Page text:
Psychopharmacology

, Volume 235, Issue 4, pp 971–981 | Cite as

Characterizing the subjective, observer-rated, and physiological effects of hydromorphone relative to heroin in a human laboratory study

  • Kelly E. Dunn
  • Bruna Brands
  • David C. Marsh
  • George E. Bigelow
Original Investigation
  • 117 Downloads

Abstract

Background

This study compared the effects of the several doses of the opioid agonists heroin and hydromorphone across two routes of administration in humans. The goal was to guide development of human laboratory studies of opioid effects and inform subsequent injection pharmacotherapy trials of hydromorphone-assisted treatment.

Methods

A within-subject (N = 16), double-blind, double-dummy, placebo-controlled, evaluation of acute doses of heroin and hydromorphone was completed at four dose levels (placebo, low, medium, high) across two routes of administration (intravenous, subcutaneous) in non-physically dependent, opioid-experienced individuals. Subject and observer ratings, as well as physiological outcomes, were assessed.

Results

Within each route of administration, heroin and hydromorphone produced effects that were qualitatively similar on most variables across the doses examined. All effects were dose-dependent. The drugs produced different effects on VAS ratings of “Feels Like Heroin,” a Heroin Identification Test, observer agonist ratings, and oxygen saturation levels. Drug-dependent differences emerged at the highest doses in all cases. Few significant main effects of Route were identified and their pattern was not uniform. Relative potency calculations across all subject, observer, and physiological outcomes that met analysis criteria revealed similar profiles and resulted in mean heroin:hydromorphone potencies of 3.35:1 and 2.88:1 for the intravenous and subcutaneous routes, respectively, and intravenous:subcutaneous potencies of 0.47:1 and 0.49:1 for heroin and hydromorphone, respectively.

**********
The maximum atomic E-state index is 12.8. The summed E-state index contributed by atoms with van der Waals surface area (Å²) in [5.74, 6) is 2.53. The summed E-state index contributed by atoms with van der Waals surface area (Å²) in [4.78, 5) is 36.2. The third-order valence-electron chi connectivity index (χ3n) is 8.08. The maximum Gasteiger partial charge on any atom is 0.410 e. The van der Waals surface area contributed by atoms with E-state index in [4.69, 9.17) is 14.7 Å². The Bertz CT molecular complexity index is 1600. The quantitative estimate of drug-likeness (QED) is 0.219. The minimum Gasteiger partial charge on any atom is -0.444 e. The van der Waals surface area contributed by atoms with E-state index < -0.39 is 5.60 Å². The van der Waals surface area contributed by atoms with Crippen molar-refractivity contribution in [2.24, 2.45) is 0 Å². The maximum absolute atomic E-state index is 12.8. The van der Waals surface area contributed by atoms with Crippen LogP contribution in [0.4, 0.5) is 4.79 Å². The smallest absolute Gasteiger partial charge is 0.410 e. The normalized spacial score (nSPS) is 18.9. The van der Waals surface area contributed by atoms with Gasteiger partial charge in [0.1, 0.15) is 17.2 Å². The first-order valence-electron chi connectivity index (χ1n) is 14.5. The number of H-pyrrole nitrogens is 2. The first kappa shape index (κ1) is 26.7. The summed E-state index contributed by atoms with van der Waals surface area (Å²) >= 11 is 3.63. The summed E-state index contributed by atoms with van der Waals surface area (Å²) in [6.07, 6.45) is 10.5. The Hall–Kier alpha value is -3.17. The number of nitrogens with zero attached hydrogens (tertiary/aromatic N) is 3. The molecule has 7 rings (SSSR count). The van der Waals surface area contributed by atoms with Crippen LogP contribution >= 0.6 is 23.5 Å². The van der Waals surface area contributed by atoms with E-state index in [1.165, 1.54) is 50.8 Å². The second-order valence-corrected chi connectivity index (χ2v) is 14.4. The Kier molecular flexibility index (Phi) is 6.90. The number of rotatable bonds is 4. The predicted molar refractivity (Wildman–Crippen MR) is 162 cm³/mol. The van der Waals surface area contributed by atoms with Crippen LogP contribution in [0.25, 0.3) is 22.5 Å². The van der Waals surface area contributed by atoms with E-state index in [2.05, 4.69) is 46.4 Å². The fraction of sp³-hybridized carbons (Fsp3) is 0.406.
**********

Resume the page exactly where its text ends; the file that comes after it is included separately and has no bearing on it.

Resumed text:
Conclusions

Hydromorphone produced similar subjective and physiological effects as heroin, but was more potent than heroin. The current findings support the use of hydromorphone as a model for heroin in human laboratory and clinical treatment studies, and help identify appropriate hydromorphone dose conversion ratios to produce effects qualitatively similar to heroin.

Keywords

Opioid Heroin Hydromorphone Potency Heroin-assisted treatment 

Notes

Compliance with ethical standards

Conflict of interest

The authors declare that they have no conflicts of interest.

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Copyright information

© Springer-Verlag GmbH Germany, part of Springer Nature 2017

Authors and Affiliations

  • Kelly E. Dunn
    • 1
  • Bruna Brands
    • 2
    • 3
    • 4
  • David C. Marsh
    • 5
  • George E. Bigelow
    • 1
  1. 1.Johns Hopkins University School of MedicineBaltimoreUSA
  2. 2.Health CanadaOttawaCanada
  3. 3.Centre for Addiction and Mental HealthTorontoCanada
  4. 4.University of TorontoTorontoCanada
  5. 5.Northern Ontario School of MedicineSudburyCanada

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